Wednesday, June 1, 2011

A moderate case of the jitters


As a follow-on to yesterday's post, here is another way to measure how pessimistic the market is, and how much actual deterioration in the fundamentals there has been. The chart takes the Vix index of implied equity volatility and divides it by the yield on 10-yr Treasuries. The higher the Vix, the higher the degree of market uncertainty and fear; the lower the yield on Treasuries, the weaker the economy is perceived to be. So a higher ratio is bad, and a lower ratio is good.

This ratio has recorded some pretty spectacular spikes over the years, but today's level is only moderately elevated (6.26). This jibes with the other indicators I showed yesterday, with the conclusion being that the market is definitely concerned about the outlook and the fundamentals, but not to any alarming degree. I could say the same thing for Euro 2-yr swap spreads, which at 52 bps are definitely above average, but not by a lot.

In Don Luskin's book "I Am John Galt", the section on Alan Greenspan makes the interesting observation that Greenspan was pursuing a stealth gold standard as Fed Chairman from 1987 through the late 1997. The Fed funds rate fairly closely tracked the price of gold, which is what one would expect to see if indeed the Fed were on a gold standard. During that same period, inflation was fairly low and relatively stable, and there was a noticeable lack of market panics. But after 1997 the Fed started raising the funds rate even as gold and commodities declined. Greenspan apparently switched from his Randian focus on gold and adopted the more popular Phillips Curve vision of inflation. Phillips Curvers were very worried in the late 1990s that the U.S. economy was "overheating" and that too much growth would prove inflationary. The facts proved them and Greenspan wrong, however, since the economy slipped into recession in 2001 (as it usually does when monetary policy becomes too tight) and inflation fell to very low levels. In fact, we came pretty close to experiencing outright deflation in 2002 and 2003. That put the fear of God into Greenspan, since he subsequently decided to pursue an extraordinarily accommodative policy for the next several years, and that contributed to inflate the housing bubble. With monetary policy cut loose from the anchor of gold, is it any wonder that the Vix/10-yr ratio has experienced such extreme volatility in recent years?

8 comments:

Bill said...

Scott,

It sure seems like it's been a while since we've had an uptrend in any of the important data. Doesn't this signal a possible recession?

Dr William J McKibbin said...

The Federal Reserve would be wise to announce a $3-5 trillion QEIII plan immediately -- the effects of such an announcement would be spectacular for the markets, and the Fed can always curtail QEIII well ahead of the target amount once the economy turns around -- QEIII appears imminent and quite necessary at this point...

Public Library said...

Nothing beats a gold standard so long as it is not stymied by the government.

Why we charge 7-12 men beholden to the banks to manage our money is beyond my ability to comprehend.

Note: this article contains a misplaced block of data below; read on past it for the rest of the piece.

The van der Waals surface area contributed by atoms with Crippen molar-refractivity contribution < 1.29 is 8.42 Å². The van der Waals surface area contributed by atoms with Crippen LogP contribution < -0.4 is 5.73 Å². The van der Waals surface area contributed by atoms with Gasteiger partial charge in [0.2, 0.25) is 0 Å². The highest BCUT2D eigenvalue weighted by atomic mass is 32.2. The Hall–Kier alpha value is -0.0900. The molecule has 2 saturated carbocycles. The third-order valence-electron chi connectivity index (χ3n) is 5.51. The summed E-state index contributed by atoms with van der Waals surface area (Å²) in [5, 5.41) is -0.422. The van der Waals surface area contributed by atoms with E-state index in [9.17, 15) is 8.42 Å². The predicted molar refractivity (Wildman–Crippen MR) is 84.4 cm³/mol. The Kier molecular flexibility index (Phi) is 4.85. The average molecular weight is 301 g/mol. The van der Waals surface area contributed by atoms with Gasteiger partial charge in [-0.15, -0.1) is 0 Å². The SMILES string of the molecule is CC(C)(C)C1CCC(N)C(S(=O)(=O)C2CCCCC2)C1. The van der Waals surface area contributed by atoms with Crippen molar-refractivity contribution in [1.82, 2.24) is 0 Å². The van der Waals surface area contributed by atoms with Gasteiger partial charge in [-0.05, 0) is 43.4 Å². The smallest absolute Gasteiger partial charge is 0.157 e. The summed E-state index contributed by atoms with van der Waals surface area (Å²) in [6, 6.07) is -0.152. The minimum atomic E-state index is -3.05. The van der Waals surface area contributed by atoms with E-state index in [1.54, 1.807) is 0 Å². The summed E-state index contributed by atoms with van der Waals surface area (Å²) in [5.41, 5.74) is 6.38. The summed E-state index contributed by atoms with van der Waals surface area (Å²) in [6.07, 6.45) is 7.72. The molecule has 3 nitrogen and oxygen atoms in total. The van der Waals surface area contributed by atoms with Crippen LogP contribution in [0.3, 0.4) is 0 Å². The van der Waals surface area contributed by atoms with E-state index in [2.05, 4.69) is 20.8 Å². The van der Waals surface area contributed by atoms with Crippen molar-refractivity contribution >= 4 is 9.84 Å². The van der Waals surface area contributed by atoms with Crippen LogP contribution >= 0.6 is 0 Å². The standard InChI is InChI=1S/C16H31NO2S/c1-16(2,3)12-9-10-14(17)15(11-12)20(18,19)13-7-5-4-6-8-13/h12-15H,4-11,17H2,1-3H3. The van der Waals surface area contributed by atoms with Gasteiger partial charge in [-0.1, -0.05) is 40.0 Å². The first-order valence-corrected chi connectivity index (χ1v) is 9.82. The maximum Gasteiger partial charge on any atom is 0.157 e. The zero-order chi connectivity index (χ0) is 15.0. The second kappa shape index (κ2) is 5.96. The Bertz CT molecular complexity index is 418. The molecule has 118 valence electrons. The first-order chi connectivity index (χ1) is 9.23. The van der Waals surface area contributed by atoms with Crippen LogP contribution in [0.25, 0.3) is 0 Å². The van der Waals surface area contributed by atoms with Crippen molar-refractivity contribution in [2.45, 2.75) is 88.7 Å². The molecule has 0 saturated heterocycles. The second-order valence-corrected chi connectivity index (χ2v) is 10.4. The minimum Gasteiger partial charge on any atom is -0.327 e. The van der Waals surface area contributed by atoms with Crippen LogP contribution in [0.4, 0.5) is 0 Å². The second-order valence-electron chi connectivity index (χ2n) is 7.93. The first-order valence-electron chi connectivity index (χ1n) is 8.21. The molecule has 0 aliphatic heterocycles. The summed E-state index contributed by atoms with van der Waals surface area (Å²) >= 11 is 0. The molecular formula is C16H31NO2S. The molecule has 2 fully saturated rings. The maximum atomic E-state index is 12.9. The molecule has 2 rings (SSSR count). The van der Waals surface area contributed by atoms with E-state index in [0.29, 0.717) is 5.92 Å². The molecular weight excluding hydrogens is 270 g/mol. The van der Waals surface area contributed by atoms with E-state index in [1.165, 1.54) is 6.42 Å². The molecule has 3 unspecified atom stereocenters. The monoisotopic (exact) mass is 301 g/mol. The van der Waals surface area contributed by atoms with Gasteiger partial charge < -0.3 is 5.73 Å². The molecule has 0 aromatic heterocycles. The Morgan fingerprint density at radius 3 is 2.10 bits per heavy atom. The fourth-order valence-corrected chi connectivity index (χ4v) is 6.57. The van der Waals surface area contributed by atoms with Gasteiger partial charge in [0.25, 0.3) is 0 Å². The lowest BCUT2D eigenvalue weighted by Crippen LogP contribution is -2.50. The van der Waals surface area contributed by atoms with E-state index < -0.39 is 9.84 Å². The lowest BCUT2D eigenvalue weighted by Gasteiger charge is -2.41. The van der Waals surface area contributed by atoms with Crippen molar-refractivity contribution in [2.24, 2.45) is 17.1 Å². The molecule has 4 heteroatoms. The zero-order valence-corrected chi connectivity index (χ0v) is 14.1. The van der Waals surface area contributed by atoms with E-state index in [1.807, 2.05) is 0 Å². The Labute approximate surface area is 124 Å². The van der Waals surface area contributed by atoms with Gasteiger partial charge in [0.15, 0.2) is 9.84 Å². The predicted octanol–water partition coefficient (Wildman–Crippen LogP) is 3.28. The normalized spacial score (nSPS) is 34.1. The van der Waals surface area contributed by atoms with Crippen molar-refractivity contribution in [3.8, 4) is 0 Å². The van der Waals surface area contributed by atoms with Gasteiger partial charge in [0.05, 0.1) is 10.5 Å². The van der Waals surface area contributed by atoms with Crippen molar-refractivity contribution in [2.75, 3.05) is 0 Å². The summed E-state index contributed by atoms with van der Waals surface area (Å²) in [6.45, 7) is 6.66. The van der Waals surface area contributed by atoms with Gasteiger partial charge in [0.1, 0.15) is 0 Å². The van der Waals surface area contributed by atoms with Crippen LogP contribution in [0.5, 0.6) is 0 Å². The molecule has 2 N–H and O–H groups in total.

Dr W. QEIII is a nail in the coffin, not a divine offering from the Gods.

Dr William J McKibbin said...

Hi Public Library, a $3-5 trillion QEIII would not be a nail in my coffin -- not at all -- those who hold overvalued assets such as bonds or government pensions will dislike a QEIII -- those with undervalued assets such as reliable (and local) rent-earning real estate and dividend-paying stocks will love QEIII -- therein likes the true paradox of the US economy by the way...

Scott Grannis said...

Bill: recessions don't just happen out of the blue, and the economy doesn't turn south unless it faces some pretty strong headwinds. Monetary policy is not tight enough to be a serious headwind, but easy money is sapping confidence so it is contributing to slow growth. Fiscal policy is not stimulative at all, since it is sapping most of the economy's strength. But it's only going to get better and the only question is when and by how much. I think that cutting spending will prove very stimulative because it will boost confidence and trump the argument for higher taxes.

So the economy muddles along, but it doesn't fall into a recession. The thing to watch for is positive signs of growth.

Public Library said...

Dr W. Only so long as the genie doesn't escape the bottle but my belief is the Federal Reserve has lost control of this rudderless ship. We are in new territory where the Fed can make a fresh round of new mistakes.

Ali said...

Is this leading or lagging vs GDP, equity market performance etc, assuming thats what you're trying to anticipiate.

Because if you look at the chart, the same low readings were evident pre 2008, pre 2000 crash, pre LTCM etc etc. If anything, it shows complancency.

Scott Grannis said...

I'm not trying to argue here for whether this indicator is leading or lagging. Rather, I'm arguing that the level of concern that it is registering is not particularly high, and does not match all the hoopla and bearishness that seems to be out there. So the market is probably overreacting and oversold at this point.